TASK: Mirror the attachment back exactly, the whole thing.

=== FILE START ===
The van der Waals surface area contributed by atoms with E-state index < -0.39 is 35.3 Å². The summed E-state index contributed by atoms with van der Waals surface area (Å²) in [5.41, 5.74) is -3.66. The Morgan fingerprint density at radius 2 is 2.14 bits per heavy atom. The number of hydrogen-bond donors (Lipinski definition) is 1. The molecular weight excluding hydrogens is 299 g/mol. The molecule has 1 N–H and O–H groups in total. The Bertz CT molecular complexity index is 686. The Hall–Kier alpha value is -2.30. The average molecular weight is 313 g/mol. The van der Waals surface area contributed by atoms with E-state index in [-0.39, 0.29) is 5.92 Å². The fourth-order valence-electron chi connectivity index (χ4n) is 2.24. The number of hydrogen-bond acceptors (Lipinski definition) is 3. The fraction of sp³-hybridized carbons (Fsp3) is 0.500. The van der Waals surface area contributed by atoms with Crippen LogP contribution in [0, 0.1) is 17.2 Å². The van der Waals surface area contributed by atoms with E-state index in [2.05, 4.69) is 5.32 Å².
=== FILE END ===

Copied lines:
The van der Waals surface area contributed by atoms with E-state index < -0.39 is 35.3 Å². The summed E-state index contributed by atoms with van der Waals surface area (Å²) in [5.41, 5.74) is -3.66. The Morgan fingerprint density at radius 2 is 2.14 bits per heavy atom. The number of hydrogen-bond donors (Lipinski definition) is 1. The molecular weight excluding hydrogens is 299 g/mol. The molecule has 1 N–H and O–H groups in total. The Bertz CT molecular complexity index is 686. The Hall–Kier alpha value is -2.30. The average molecular weight is 313 g/mol. The van der Waals surface area contributed by atoms with E-state index in [-0.39, 0.29) is 5.92 Å². The fourth-order valence-electron chi connectivity index (χ4n) is 2.24. The number of hydrogen-bond acceptors (Lipinski definition) is 3. The fraction of sp³-hybridized carbons (Fsp3) is 0.500. The van der Waals surface area contributed by atoms with Crippen LogP contribution in [0, 0.1) is 17.2 Å². The van der Waals surface area contributed by atoms with E-state index in [2.05, 4.69) is 5.32 Å².